That realization altered her process, as Devis began to incorporate elements of observation, repetition, and time to generate a vocabulary that decodes the typographies of the biological world. Devis usually selects a material or concept based on the weight of its sociocultural impact, and begins to collect this material over time. For Mujeres Tortugas, for example, Devis collected and preserved turtle shells after she found that many were dying in Los Llanos, a vast tropical plain in northeastern Colombia. She then surveyed 80 women, asking them, “If you were a turtle, what would you carry in your shell?” Receiving a slew of emotional responses, Devis began to draw - not the literal interpretations of what these women might carry, but the imaginative, organic forms their weight might take. Pieces of each shell were added to the drawings, which Devis would painstakingly make while sitting in a public-facing vitrine three times a week, five hours a day, for a five-month-long span. “This work was so beautiful because my body was actualizing itself,” says Devis.
“Each of my series are somehow connected to the other,” Devis explains, pointing to the work she has created at Fountainhead. During the making of Infinito at Flora Ars Natura in Bogota, Devis was carefully studying Afro-Colombian braiding techniques, developed during times of slavery as a method of controlling the ‘undesirable mane’ of black women. They simultaneously designed these braids as maps outlining escape routes, describing specific topographies in the region to facilitate their resistance. Devis found parallels in other body parts, like our fingerprints, which formed the same kinds of twists and braids as hair.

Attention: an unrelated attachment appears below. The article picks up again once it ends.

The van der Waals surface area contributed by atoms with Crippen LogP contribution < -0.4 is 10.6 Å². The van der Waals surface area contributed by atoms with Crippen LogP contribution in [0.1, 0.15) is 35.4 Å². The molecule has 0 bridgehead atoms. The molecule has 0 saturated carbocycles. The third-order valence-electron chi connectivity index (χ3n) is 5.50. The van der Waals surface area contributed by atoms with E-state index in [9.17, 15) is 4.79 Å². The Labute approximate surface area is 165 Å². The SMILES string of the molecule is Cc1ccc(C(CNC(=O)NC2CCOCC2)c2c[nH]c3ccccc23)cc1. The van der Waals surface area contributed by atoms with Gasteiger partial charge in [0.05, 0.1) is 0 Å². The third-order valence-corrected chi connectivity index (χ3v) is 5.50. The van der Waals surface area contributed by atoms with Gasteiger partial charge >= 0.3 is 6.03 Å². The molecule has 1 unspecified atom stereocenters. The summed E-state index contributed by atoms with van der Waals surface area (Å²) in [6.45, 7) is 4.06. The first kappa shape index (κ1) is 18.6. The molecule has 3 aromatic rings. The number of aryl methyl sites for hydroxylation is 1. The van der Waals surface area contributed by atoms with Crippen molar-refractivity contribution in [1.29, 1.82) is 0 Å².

Concurrently, Devis had collected used makeup wipes with the vision that they carried an accumulation of gestures, symbolic of the overbearing beauty expectations faced by women. Following the curve of each stain - colored beige, black, and red - Devis cut out shapes and began sewing them together with the strands of hair she had collected. Each of the resulting works form the outline of an amorphous figure; eventually, Devis plans to construct pieces she can wear to give the work a performative component.
The experience at Fountainhead was crucial for creating this compelling body of work. “I didn’t have any expectations and I didnt know what I was walking into, but I knew I wanted to try and concrete this and that’s what happened,” says Devis. “Here you have a month to get serious...you have to make contacts, go out to meet people, present your work, and it’s all an extremely valuable exercise.”